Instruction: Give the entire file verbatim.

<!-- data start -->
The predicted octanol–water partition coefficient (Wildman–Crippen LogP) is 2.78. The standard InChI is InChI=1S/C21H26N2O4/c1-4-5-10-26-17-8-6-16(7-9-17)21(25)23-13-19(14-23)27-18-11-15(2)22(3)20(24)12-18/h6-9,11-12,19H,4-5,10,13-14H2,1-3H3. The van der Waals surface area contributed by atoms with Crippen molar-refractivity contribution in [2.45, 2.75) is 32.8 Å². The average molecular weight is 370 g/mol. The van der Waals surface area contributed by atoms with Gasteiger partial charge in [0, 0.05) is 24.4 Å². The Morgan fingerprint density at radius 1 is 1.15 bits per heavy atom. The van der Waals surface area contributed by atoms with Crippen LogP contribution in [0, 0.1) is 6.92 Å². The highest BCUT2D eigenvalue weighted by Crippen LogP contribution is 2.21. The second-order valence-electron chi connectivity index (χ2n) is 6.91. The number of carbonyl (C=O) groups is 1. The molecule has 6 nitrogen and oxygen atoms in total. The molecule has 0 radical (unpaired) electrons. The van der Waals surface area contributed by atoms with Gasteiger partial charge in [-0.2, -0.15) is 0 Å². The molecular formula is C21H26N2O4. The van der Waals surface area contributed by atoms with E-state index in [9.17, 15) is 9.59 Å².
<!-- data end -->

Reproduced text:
The predicted octanol–water partition coefficient (Wildman–Crippen LogP) is 2.78. The standard InChI is InChI=1S/C21H26N2O4/c1-4-5-10-26-17-8-6-16(7-9-17)21(25)23-13-19(14-23)27-18-11-15(2)22(3)20(24)12-18/h6-9,11-12,19H,4-5,10,13-14H2,1-3H3. The van der Waals surface area contributed by atoms with Crippen molar-refractivity contribution in [2.45, 2.75) is 32.8 Å². The average molecular weight is 370 g/mol. The van der Waals surface area contributed by atoms with Gasteiger partial charge in [0, 0.05) is 24.4 Å². The Morgan fingerprint density at radius 1 is 1.15 bits per heavy atom. The van der Waals surface area contributed by atoms with Crippen LogP contribution in [0, 0.1) is 6.92 Å². The highest BCUT2D eigenvalue weighted by Crippen LogP contribution is 2.21. The second-order valence-electron chi connectivity index (χ2n) is 6.91. The number of carbonyl (C=O) groups is 1. The molecule has 6 nitrogen and oxygen atoms in total. The molecule has 0 radical (unpaired) electrons. The van der Waals surface area contributed by atoms with Gasteiger partial charge in [-0.2, -0.15) is 0 Å². The molecular formula is C21H26N2O4. The van der Waals surface area contributed by atoms with E-state index in [9.17, 15) is 9.59 Å².